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New e-proxy system packs rewards and risks


When it begins July 1, the Securities and Exchange Commission's new program to provide proxy materials to willing shareholders by posting them on an Internet site will reward the many, though it may create some new risks for a few.

Issuing companies, which include many insurers and agent/brokers, will experience the rewards of significant savings in printing and postage costs while society generally will benefit from fewer felled trees and less trash.

In addition, shareholders—especially dissident ones—will benefit from easier access to proxy materials and new rules that the SEC says will make it easier and less expensive for a shareholder to challenge a board's proxy recommendations.

The new risks may surface among shareholders, especially trusting seniors who may face "phishing" attacks that could result in the theft of personal information, some observers say.

In addition, issuing companies may face claims under their cyber risk and directors and officers policies, sources say.

"As with any fundamental change in e-commerce, e-government or e-business that increases the use of the Internet as a permissible medium, there will be privacy and security issues," said Jon Neiditz, an attorney in the Atlanta office of Lord, Bissell & Brook L.L.P.

The amendments to the Securities Exchange Act of 1934 are taking advantage of technological developments and the growth of electronic communications, the SEC said in describing the final rule on the Internet availability of proxy materials in the Jan. 29 Federal Register.

The amendments require issuing companies to send a notice to shareholders, who have provided affirmative consent for the company to do so, to inform them that the proxy materials are available and how to access them.

The amendments also require companies to provide the materials on a publicly accessible Web site—other than the SEC's own EDGAR site—at least 40 calendar days before a shareholder meeting date, or if there is no meeting, before corporate action may be taken. Then, the issuer must wait at least 10 days before sending a proxy card to a shareholder, to ensure that he or she has time to access the proxy materials, or request them.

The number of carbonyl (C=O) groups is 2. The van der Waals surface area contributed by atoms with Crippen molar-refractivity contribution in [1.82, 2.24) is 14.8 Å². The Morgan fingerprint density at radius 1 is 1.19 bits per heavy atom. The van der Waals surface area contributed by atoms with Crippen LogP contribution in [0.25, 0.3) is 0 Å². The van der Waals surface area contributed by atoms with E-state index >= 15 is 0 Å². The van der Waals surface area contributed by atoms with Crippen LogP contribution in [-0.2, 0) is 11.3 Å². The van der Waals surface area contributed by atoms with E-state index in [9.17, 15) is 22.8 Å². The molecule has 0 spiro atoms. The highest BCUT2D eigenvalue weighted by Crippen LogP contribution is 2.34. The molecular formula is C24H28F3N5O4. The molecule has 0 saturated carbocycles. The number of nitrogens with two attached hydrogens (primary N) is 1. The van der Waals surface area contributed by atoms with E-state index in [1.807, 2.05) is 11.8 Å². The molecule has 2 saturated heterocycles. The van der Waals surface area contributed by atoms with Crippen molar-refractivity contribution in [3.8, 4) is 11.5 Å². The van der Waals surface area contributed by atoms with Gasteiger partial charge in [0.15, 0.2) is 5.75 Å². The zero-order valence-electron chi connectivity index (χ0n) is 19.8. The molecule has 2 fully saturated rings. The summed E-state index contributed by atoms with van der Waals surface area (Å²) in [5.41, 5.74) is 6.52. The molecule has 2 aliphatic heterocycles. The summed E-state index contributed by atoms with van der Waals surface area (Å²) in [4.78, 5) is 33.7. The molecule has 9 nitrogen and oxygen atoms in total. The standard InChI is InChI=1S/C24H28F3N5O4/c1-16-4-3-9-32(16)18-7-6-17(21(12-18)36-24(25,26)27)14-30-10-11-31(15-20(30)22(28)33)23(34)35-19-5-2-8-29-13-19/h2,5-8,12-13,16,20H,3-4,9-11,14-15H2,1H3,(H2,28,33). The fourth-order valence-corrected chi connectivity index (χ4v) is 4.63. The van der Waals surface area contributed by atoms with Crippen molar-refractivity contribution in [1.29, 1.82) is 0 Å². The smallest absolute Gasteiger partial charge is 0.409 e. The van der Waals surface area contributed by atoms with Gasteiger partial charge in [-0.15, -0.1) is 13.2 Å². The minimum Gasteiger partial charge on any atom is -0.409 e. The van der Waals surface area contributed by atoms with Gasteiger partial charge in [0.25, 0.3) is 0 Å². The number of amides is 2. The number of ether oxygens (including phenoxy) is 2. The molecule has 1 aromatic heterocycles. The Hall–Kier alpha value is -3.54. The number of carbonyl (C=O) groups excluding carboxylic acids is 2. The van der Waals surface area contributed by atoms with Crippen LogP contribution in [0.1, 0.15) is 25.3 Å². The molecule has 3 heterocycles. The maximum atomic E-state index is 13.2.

The e-proxy program is among "dramatic changes" the SEC is adopting to remake the very nature of communications between companies and investors, SEC Chairman Christopher Cox said in a statement earlier this year.

"Issuers that rely on the amendments may be able to significantly lower the costs of their proxy solicitations that ultimately are borne by shareholders," the SEC said in its discussion of the final rule.

They speak for the trees

In 2006, issuers and other persons soliciting proxies from beneficial owners spent about $962.4 million for printing and mailing costs, the SEC said. In addition, the environmental costs of the traditional print-focused proxy solicitation process include paper, printing ink and adverse impact from cutting down trees as well as using fossil fuels, chemicals and bleaching agents.

If 81% of shareholders agree to the electronic delivery of proxy materials the amendments could save $48.3 million to $241.4 million annually, the SEC estimated.

In addition, shareholders will get more rapid dissemination of proxy information.

Another SEC goal of the e-proxy process is "to improve the ability of shareholders to participate meaningfully in the proxy process by reducing the cost of undertaking a proxy contest." That change "may increase management's accountability and responsiveness to shareholders due to heightened concern about the possibility of a proxy contest. This, in turn, may enhance the value of shareholders' investments," the SEC said.

Supporters of the change cite several positive goals of the program.

"The e-proxy can be a tool for an activist shareholder," said Donald A. Glazier, a Chicago-based principal with Integro Insurance Brokers based in New York

A dissident shareholder "may selectively choose the shareholders from whom it desires to solicit proxies without the need to send an information statement to all other shareholders," which an issuing company is required to do, the SEC said.

The issue of shareholder access arose late last year when the 2nd U.S. Circuit Court of Appeals in New York ruled in a case involving New York-based American International Group Inc. and the American Federation of State, County and Municipal Employees.